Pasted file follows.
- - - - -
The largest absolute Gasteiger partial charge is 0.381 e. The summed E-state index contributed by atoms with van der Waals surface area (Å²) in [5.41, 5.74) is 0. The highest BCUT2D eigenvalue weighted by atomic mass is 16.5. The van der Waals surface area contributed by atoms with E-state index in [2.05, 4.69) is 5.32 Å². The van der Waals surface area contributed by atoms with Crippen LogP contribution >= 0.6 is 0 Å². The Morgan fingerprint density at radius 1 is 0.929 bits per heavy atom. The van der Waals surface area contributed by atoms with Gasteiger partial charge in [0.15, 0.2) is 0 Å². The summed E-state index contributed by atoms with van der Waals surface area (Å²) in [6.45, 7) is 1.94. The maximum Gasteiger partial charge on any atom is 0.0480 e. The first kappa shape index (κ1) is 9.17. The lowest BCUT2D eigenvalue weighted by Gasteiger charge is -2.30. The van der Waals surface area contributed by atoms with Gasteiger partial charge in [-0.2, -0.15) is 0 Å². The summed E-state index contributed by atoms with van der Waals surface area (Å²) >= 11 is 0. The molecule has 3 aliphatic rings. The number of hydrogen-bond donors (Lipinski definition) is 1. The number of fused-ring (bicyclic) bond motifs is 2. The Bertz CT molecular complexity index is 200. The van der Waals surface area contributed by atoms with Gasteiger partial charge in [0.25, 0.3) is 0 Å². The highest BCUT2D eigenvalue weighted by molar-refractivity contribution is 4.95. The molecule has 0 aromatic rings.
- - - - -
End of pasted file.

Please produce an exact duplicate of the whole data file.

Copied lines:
The largest absolute Gasteiger partial charge is 0.381 e. The summed E-state index contributed by atoms with van der Waals surface area (Å²) in [5.41, 5.74) is 0. The highest BCUT2D eigenvalue weighted by atomic mass is 16.5. The van der Waals surface area contributed by atoms with E-state index in [2.05, 4.69) is 5.32 Å². The van der Waals surface area contributed by atoms with Crippen LogP contribution >= 0.6 is 0 Å². The Morgan fingerprint density at radius 1 is 0.929 bits per heavy atom. The van der Waals surface area contributed by atoms with Gasteiger partial charge in [0.15, 0.2) is 0 Å². The summed E-state index contributed by atoms with van der Waals surface area (Å²) in [6.45, 7) is 1.94. The maximum Gasteiger partial charge on any atom is 0.0480 e. The first kappa shape index (κ1) is 9.17. The lowest BCUT2D eigenvalue weighted by Gasteiger charge is -2.30. The van der Waals surface area contributed by atoms with Gasteiger partial charge in [-0.2, -0.15) is 0 Å². The summed E-state index contributed by atoms with van der Waals surface area (Å²) >= 11 is 0. The molecule has 3 aliphatic rings. The number of hydrogen-bond donors (Lipinski definition) is 1. The number of fused-ring (bicyclic) bond motifs is 2. The Bertz CT molecular complexity index is 200. The van der Waals surface area contributed by atoms with Gasteiger partial charge in [0.25, 0.3) is 0 Å². The highest BCUT2D eigenvalue weighted by molar-refractivity contribution is 4.95. The molecule has 0 aromatic rings.